230 F. 641 (5th Cir. 1916), 2779, Yancey v. Enright

Docket Nº:2779.
Citation:230 F. 641
Party Name:YANCEY v. ENRIGHT et al.
Case Date:February 24, 1916
Court:United States Courts of Appeals, Court of Appeals for the Fifth Circuit
 
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Page 641

230 F. 641 (5th Cir. 1916)

YANCEY

v.

ENRIGHT et al.

No. 2779.

United States Court of Appeals, Fifth Circuit.

February 24, 1916

Rehearing Denied April 19, 1916.

Page 642

John Dymond, Jr., and A. Giffen Levy, both of New Orleans, La. (E. Lloyd Posey, of New Orleans, La., of counsel), for appellant.

John C. Hollingsworth, of New Orleans, La. (Philip H. Mentz, of New Orleans, La., of counsel), for appellees.

Before PARDEE and WALKER, Circuit Judges, and GRUBB, District Judge.

GRUBB, District Judge (after stating the facts as above).

The fourth claim of appellant's patent, numbered 919,109, expresses the idea of his invention in these words:

'In seining apparatus, the combination of means for converging and directing upwardly the lead lines of a seine, comprising a plurality of sets of suitably mounted closing and guiding rollers, said sets of rollers being spaced apart to allow of the passage of foreign matter apt to tangle in the web, adjacent to the lead lines.'

The novelty, if it exists, lies in a method of arranging and spacing the rollers, which help close and haul in the seine, which avoids the clogging of the machinery by foreign matter encountered by it, while the lead lines are passing the rollers, during the process of closing and hauling in the seine. Before the use of machines for closing and hauling seines in catching shrimp, the method had been for the fishermen to let the lead line pass under their feet, while they stood on the bed of the water. Aside from objections of discomfort to the fishermen, this method limited the catching of shrimp to waters so shallow as not to exceed the stature of a man. The purpose of closing machines was to overcome such objections and limitations. The appellant's patent 919,109 was not a pioneer in the art of seine fishing. A patent in 1895 in the art had been issued to Hommerberg, two to Lindsay in 1897, and three to the appellant, prior to the issuance of the one in suit, and an application for one had been made by Jackson, also before the issuance of the patent in suit, but abandoned. These constituted the prior art in April, 1909, when the patent, numbered 919,109, was issued to appellant. The aim of all was to avoid the necessity of closing and hauling in the seine by men standing on the bed of the water, and to permit it to be done from the surface of the water by a machine anchored on the bed of the water or supported and attached to the boat. None of the devices covered by any of the prior patents had been successful in practice, and for one and the same reason. In all of them, the free way, for the seine, in its passage, was limited to the diameter of the lead line, and while this was sufficient, in the absence of obstruction from foreign matter, it was found, in practice, that the stoppage of the machine by foreign matter, such as shells, seaweed, and folds of the net, was so frequent as to destroy the utility of the machine. The obstructions could only be removed by a descent to the bed of the water. In this state of the art, the appellant entered with the patented device involved in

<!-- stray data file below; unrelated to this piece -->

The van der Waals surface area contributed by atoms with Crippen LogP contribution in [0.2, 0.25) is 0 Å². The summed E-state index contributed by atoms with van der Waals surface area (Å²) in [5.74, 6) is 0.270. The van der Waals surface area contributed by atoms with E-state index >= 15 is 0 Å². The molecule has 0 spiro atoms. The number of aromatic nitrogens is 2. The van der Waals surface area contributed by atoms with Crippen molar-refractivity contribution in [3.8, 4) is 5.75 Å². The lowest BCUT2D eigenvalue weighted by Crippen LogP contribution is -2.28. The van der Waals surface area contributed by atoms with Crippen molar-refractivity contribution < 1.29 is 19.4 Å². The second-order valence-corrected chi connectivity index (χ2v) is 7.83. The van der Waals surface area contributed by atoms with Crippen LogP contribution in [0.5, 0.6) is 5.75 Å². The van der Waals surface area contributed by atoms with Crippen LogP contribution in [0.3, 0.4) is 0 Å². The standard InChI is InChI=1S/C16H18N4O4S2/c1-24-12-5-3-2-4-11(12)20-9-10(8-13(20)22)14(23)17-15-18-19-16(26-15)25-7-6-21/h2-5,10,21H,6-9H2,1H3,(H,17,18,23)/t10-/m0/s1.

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this litigation. Its aim was to avoid the clogging of the machine, and it accomplished this by providing an unrestricted free way for the passage of the lead line on one side, by having but a single-sided contact for it. The prior art furnished only a restricted free way of the width of the diameter of the lead line, if not expressly, by necessary implication at least, since theretofore the lead line had been kept confined only by contact on both sides of it, and would have become inoperative if the points of contact had been substantially wider apart than the diameter of the line. The appellant's idea, therefore, measured the difference between practical success and failure. The previous devices were proved valueless in practical seining. The appellant's device in suit accomplished the purpose of closing and raising the seine without requiring the fishermen to stand on the bed of the water while it was being done, and, while not perfect, was susceptible of commercial use and was, in fact, so used. We have no difficulty in agreeing with the court below that the appellant's patent numbered 919,109 was a valid one.

It is contended, however, that it was not a pioneer patent and was a combination patent, and for that reason the patentee was not entitled to the benefit of the doctrine of mechanical equivalents, and the appellees, using different means to bring about the same results, with their device, were not chargeable with infringement. It must be conceded that appellant's device, covered by patent numbered 919,109, was not the first in the art of machines for closing seines, and not in that sense a pioneer patent. It was, however, the first practical and successful seining machine used in the shrimp industry, and the first to obviate the fatal defect of the prior art, which consisted in the clogging of the machine by obstructions, while the seine was being closed and raised. It was a pioneer to the extent that it contained the first and vital element of unrestricted free way, which successfully prevented clogging, and first made...

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